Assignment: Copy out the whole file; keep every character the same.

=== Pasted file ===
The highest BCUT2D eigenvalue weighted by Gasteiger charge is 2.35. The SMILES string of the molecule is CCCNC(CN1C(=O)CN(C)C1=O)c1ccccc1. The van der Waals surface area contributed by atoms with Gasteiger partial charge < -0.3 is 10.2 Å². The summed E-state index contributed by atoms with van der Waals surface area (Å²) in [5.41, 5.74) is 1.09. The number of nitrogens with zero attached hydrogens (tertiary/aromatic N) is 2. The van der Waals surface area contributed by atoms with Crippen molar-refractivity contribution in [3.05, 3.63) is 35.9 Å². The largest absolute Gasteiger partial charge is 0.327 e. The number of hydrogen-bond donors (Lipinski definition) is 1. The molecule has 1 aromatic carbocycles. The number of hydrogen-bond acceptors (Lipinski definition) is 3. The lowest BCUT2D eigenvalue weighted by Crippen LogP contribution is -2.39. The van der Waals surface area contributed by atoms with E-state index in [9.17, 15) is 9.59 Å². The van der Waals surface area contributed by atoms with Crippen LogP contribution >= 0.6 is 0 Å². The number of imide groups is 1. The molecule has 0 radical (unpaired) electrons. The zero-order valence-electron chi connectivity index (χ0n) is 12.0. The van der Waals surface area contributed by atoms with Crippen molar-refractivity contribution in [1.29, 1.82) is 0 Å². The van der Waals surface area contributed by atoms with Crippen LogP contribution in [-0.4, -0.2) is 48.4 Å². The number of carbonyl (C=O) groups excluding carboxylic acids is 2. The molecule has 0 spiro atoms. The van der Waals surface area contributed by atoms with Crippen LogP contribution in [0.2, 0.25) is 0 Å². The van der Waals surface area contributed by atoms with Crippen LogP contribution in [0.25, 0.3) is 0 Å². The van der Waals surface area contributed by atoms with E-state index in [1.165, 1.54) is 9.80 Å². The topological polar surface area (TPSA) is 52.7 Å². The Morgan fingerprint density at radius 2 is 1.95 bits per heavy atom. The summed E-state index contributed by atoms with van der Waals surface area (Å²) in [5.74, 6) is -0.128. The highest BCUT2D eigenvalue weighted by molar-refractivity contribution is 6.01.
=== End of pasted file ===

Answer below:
The highest BCUT2D eigenvalue weighted by Gasteiger charge is 2.35. The SMILES string of the molecule is CCCNC(CN1C(=O)CN(C)C1=O)c1ccccc1. The van der Waals surface area contributed by atoms with Gasteiger partial charge < -0.3 is 10.2 Å². The summed E-state index contributed by atoms with van der Waals surface area (Å²) in [5.41, 5.74) is 1.09. The number of nitrogens with zero attached hydrogens (tertiary/aromatic N) is 2. The van der Waals surface area contributed by atoms with Crippen molar-refractivity contribution in [3.05, 3.63) is 35.9 Å². The largest absolute Gasteiger partial charge is 0.327 e. The number of hydrogen-bond donors (Lipinski definition) is 1. The molecule has 1 aromatic carbocycles. The number of hydrogen-bond acceptors (Lipinski definition) is 3. The lowest BCUT2D eigenvalue weighted by Crippen LogP contribution is -2.39. The van der Waals surface area contributed by atoms with E-state index in [9.17, 15) is 9.59 Å². The van der Waals surface area contributed by atoms with Crippen LogP contribution >= 0.6 is 0 Å². The number of imide groups is 1. The molecule has 0 radical (unpaired) electrons. The zero-order valence-electron chi connectivity index (χ0n) is 12.0. The van der Waals surface area contributed by atoms with Crippen molar-refractivity contribution in [1.29, 1.82) is 0 Å². The van der Waals surface area contributed by atoms with Crippen LogP contribution in [-0.4, -0.2) is 48.4 Å². The number of carbonyl (C=O) groups excluding carboxylic acids is 2. The molecule has 0 spiro atoms. The van der Waals surface area contributed by atoms with Crippen LogP contribution in [0.2, 0.25) is 0 Å². The van der Waals surface area contributed by atoms with Crippen LogP contribution in [0.25, 0.3) is 0 Å². The van der Waals surface area contributed by atoms with E-state index in [1.165, 1.54) is 9.80 Å². The topological polar surface area (TPSA) is 52.7 Å². The Morgan fingerprint density at radius 2 is 1.95 bits per heavy atom. The summed E-state index contributed by atoms with van der Waals surface area (Å²) in [5.74, 6) is -0.128. The highest BCUT2D eigenvalue weighted by molar-refractivity contribution is 6.01.